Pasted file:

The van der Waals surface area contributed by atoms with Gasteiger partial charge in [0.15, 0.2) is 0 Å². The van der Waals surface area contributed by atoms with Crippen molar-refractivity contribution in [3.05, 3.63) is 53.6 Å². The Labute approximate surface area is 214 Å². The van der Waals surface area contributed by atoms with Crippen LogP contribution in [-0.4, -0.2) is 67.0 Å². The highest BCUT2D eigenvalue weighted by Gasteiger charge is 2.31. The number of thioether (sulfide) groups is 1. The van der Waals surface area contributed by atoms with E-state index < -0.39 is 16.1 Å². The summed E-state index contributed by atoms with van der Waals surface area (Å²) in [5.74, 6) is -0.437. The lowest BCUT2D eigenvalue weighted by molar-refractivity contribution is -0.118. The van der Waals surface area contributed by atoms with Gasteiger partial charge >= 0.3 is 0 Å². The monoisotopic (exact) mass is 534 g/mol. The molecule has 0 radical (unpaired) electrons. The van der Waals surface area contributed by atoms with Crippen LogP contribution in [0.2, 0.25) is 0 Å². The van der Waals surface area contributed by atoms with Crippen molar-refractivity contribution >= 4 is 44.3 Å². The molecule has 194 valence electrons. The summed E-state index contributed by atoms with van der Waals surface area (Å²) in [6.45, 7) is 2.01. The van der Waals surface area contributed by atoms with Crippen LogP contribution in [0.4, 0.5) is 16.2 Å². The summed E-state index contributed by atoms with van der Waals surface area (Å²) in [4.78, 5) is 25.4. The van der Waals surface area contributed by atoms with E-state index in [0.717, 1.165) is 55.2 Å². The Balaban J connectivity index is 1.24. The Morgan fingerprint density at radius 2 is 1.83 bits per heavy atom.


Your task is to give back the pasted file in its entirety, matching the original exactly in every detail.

The van der Waals surface area contributed by atoms with Gasteiger partial charge in [0.15, 0.2) is 0 Å². The van der Waals surface area contributed by atoms with Crippen molar-refractivity contribution in [3.05, 3.63) is 53.6 Å². The Labute approximate surface area is 214 Å². The van der Waals surface area contributed by atoms with Crippen LogP contribution in [-0.4, -0.2) is 67.0 Å². The highest BCUT2D eigenvalue weighted by Gasteiger charge is 2.31. The number of thioether (sulfide) groups is 1. The van der Waals surface area contributed by atoms with E-state index < -0.39 is 16.1 Å². The summed E-state index contributed by atoms with van der Waals surface area (Å²) in [5.74, 6) is -0.437. The lowest BCUT2D eigenvalue weighted by molar-refractivity contribution is -0.118. The van der Waals surface area contributed by atoms with Gasteiger partial charge >= 0.3 is 0 Å². The monoisotopic (exact) mass is 534 g/mol. The molecule has 0 radical (unpaired) electrons. The van der Waals surface area contributed by atoms with Crippen LogP contribution in [0.2, 0.25) is 0 Å². The van der Waals surface area contributed by atoms with Crippen molar-refractivity contribution >= 4 is 44.3 Å². The molecule has 194 valence electrons. The summed E-state index contributed by atoms with van der Waals surface area (Å²) in [6.45, 7) is 2.01. The van der Waals surface area contributed by atoms with Crippen LogP contribution in [0.4, 0.5) is 16.2 Å². The summed E-state index contributed by atoms with van der Waals surface area (Å²) in [4.78, 5) is 25.4. The van der Waals surface area contributed by atoms with E-state index in [0.717, 1.165) is 55.2 Å². The Balaban J connectivity index is 1.24. The Morgan fingerprint density at radius 2 is 1.83 bits per heavy atom.